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Old and new meet cool

Exhibit at Orange County Museum of Art hosts exhibition of new experimental works created by five intergenerational pairs of artists.

October 06, 2011|By Imran Vittachi
  • Artist George Herms works with found objects on an untitled piece that will be part of the assemblage/sculpture Lemon Bar, to be shown in an installation created with Sarah Cain.
Artist George Herms works with found objects on an untitled… (Sue Henger )

George Herms has poured most of his 76 years into making art out of found objects.

His 1960 work, "The Librarian," currently on display at the Getty Center in Los Angeles, is considered an icon of California's school of Assemblage Art, which broke new terrain at the time by challenging the canon of traditional sculpture. Abandoned books and other unwanted objects that Herms had rummaged from a Bay Area dump were grist for his artistic hommage to a small-town librarian.

"The sculptors wanted to use everything they saw out on the street, and that was called Assemblage Art," said Herms, who is noted as a founder of that school as well as a leading visual artist who emerged from the 1950s Beat movement.

"My whole trip is about values," added the artist, who has been living at a friend's house in Irvine for the past two years. "The things that are thrown away, I feel, still have life in art. They may not be functional but they still have another life — an aesthetic life."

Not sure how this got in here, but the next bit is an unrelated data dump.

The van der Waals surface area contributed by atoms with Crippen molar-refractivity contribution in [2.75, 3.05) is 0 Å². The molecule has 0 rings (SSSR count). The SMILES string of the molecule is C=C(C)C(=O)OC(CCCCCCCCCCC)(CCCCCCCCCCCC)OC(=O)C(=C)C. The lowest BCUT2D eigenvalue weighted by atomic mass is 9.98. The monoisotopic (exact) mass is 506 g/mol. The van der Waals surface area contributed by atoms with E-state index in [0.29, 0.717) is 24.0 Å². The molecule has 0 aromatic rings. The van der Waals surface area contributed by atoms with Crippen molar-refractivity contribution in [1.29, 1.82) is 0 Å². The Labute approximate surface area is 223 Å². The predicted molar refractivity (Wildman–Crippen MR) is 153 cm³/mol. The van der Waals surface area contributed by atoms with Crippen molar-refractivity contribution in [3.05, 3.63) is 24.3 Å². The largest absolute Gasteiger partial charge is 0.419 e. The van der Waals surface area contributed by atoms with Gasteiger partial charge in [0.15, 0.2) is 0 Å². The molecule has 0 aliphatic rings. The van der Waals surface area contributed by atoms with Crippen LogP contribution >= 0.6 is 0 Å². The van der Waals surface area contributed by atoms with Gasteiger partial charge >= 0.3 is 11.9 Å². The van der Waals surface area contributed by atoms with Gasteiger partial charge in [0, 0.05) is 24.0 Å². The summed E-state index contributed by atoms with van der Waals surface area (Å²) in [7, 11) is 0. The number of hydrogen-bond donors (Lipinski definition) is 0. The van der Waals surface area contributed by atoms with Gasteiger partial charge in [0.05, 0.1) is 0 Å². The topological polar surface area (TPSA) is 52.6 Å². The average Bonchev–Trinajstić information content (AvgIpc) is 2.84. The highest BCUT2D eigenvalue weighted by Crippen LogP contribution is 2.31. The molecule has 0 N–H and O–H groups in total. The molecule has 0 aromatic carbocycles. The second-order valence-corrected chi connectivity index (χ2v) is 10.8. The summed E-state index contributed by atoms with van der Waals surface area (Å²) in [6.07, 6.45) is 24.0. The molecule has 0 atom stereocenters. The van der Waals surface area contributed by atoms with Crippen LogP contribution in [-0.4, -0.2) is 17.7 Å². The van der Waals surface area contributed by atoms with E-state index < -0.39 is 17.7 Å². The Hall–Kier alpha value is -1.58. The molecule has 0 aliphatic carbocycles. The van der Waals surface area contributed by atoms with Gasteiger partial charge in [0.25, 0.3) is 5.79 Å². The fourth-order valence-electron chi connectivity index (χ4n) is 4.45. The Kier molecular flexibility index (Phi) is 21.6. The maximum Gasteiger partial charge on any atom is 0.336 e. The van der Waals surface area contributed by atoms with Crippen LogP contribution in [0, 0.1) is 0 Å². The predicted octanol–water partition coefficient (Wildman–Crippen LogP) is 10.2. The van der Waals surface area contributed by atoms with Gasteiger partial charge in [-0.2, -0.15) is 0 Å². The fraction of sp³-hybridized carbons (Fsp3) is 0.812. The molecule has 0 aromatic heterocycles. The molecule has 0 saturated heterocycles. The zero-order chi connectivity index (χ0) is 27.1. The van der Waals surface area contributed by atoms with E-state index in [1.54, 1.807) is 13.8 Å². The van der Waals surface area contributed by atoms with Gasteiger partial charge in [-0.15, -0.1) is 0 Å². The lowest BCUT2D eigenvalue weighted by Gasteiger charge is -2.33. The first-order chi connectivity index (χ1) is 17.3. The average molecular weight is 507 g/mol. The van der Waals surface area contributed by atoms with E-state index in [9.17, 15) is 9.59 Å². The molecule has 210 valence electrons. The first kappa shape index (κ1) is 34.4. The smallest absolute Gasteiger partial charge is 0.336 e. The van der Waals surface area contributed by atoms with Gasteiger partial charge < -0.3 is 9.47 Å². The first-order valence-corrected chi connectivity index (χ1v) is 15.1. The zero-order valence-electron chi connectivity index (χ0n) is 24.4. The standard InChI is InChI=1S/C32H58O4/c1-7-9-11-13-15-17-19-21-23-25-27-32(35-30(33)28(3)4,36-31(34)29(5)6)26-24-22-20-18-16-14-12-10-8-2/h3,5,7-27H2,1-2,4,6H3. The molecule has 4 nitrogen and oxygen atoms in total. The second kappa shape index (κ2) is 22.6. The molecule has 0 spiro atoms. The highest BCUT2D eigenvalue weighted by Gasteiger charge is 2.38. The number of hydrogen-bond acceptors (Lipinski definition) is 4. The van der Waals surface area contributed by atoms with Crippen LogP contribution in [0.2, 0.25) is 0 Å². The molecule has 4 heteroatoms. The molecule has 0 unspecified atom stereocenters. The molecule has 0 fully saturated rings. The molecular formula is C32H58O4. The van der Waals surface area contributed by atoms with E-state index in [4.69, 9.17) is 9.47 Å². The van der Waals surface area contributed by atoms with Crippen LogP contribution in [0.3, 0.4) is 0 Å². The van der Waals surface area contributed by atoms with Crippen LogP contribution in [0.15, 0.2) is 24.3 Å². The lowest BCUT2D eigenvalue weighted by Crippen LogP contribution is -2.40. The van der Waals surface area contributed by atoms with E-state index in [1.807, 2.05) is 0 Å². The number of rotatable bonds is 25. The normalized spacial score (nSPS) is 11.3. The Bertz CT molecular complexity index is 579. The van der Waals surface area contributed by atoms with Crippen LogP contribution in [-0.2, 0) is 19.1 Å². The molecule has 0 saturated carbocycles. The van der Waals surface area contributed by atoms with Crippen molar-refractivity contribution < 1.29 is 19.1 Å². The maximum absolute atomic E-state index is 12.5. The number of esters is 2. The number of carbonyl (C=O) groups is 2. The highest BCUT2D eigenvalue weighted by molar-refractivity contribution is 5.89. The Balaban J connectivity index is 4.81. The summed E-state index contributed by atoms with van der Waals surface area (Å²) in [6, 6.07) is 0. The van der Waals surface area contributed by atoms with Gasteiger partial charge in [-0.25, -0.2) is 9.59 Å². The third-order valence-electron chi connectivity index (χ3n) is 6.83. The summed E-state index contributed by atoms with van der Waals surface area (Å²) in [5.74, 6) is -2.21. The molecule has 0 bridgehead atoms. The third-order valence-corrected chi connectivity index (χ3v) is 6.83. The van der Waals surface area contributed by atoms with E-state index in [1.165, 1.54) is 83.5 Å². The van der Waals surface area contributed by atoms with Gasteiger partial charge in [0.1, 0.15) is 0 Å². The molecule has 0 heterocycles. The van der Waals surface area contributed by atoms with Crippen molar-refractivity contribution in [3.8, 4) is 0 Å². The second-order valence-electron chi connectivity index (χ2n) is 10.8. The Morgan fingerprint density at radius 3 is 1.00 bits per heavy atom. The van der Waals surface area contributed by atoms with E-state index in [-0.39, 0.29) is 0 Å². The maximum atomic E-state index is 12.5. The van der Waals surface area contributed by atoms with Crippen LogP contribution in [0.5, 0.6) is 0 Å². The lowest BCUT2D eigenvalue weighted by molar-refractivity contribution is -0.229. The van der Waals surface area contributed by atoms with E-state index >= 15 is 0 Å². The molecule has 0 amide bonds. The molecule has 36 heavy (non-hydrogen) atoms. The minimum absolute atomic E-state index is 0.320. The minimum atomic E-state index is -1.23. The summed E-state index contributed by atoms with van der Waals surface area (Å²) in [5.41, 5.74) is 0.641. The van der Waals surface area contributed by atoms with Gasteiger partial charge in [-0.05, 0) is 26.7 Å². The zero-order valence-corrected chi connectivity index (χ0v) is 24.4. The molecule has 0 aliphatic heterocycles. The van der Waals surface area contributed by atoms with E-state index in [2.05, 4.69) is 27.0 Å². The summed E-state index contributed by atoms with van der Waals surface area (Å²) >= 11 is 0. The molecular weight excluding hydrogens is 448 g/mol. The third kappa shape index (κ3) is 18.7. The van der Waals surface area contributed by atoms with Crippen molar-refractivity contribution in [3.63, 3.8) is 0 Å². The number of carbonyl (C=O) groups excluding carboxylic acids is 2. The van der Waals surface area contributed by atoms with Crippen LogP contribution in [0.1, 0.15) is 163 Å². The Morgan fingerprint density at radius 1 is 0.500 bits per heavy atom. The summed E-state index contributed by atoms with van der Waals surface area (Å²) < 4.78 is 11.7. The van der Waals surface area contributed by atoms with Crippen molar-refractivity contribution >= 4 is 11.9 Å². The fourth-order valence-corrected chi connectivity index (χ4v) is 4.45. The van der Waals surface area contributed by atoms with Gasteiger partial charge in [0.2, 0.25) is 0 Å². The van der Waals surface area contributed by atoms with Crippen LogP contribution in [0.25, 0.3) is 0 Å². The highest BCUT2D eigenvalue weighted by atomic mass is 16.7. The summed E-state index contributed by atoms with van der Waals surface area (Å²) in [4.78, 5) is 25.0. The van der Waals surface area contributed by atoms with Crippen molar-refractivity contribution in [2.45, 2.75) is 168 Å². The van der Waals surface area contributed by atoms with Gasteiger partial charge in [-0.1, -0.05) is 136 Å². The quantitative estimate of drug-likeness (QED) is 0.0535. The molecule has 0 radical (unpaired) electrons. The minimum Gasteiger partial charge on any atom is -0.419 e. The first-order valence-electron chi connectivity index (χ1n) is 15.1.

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Herms is one of five acclaimed members of an older generation of Southern California artists who have joined with a quintet of younger contemporary artists in an unusual collaboration this weekend at the Orange County Museum of Art in Newport Beach. "Two Schools of Cool," an exhibition of new experimental works created by five intergenerational pairs of artists, opens at OCMA on Sunday.

The exhibition, lasting through Jan. 22, will run parallel to "State of Mind: New California Art circa 1970," a separate exhibit that the museum is presenting under Pacific Standard Time, an unprecedented regional collaboration among arts and cultural institutions across the Southland.

"Two Schools of Cool" is the fruit of an idea proposed two years ago by the museum's curator, Sarah Bancroft, who won a Fellows of Contemporary Art Award to put an exhibition together around that idea.

"The exhibition is a creative laboratory where I asked artists to collaborate together in pairs," Bancroft said. "So there is, in each pair, an older artist who came to the fore in Los Angeles in the '60s or '70s. Each of them [is] part of the fabric of the Los Angeles art world and really the history of Los Angeles coming to the fore at that time and becoming a powerhouse in a kind of way that hadn't been before."

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